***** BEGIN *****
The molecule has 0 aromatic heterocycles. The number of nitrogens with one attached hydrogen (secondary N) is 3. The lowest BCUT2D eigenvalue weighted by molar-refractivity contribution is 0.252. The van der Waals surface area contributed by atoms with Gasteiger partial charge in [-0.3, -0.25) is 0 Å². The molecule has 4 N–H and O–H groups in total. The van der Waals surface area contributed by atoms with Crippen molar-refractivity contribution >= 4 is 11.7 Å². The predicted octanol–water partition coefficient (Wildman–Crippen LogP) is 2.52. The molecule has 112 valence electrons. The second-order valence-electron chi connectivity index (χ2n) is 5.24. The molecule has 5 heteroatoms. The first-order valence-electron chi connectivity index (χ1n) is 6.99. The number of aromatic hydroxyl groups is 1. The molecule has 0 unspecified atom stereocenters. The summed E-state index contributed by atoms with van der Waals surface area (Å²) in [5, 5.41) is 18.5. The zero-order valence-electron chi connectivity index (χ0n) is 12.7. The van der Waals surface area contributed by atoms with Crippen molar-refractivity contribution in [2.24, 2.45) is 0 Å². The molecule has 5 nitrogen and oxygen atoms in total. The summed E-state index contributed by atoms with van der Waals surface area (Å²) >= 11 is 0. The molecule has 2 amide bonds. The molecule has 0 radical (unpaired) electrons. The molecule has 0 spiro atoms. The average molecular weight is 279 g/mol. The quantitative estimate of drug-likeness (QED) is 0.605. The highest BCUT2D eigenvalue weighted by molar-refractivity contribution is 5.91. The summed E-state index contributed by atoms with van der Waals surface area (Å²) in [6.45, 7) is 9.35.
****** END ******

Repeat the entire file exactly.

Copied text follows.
The molecule has 0 aromatic heterocycles. The number of nitrogens with one attached hydrogen (secondary N) is 3. The lowest BCUT2D eigenvalue weighted by molar-refractivity contribution is 0.252. The van der Waals surface area contributed by atoms with Gasteiger partial charge in [-0.3, -0.25) is 0 Å². The molecule has 4 N–H and O–H groups in total. The van der Waals surface area contributed by atoms with Crippen molar-refractivity contribution >= 4 is 11.7 Å². The predicted octanol–water partition coefficient (Wildman–Crippen LogP) is 2.52. The molecule has 112 valence electrons. The second-order valence-electron chi connectivity index (χ2n) is 5.24. The molecule has 5 heteroatoms. The first-order valence-electron chi connectivity index (χ1n) is 6.99. The number of aromatic hydroxyl groups is 1. The molecule has 0 unspecified atom stereocenters. The summed E-state index contributed by atoms with van der Waals surface area (Å²) in [5, 5.41) is 18.5. The zero-order valence-electron chi connectivity index (χ0n) is 12.7. The van der Waals surface area contributed by atoms with Crippen molar-refractivity contribution in [2.24, 2.45) is 0 Å². The molecule has 5 nitrogen and oxygen atoms in total. The summed E-state index contributed by atoms with van der Waals surface area (Å²) >= 11 is 0. The molecule has 2 amide bonds. The molecule has 0 radical (unpaired) electrons. The molecule has 0 spiro atoms. The average molecular weight is 279 g/mol. The quantitative estimate of drug-likeness (QED) is 0.605. The highest BCUT2D eigenvalue weighted by molar-refractivity contribution is 5.91. The summed E-state index contributed by atoms with van der Waals surface area (Å²) in [6.45, 7) is 9.35.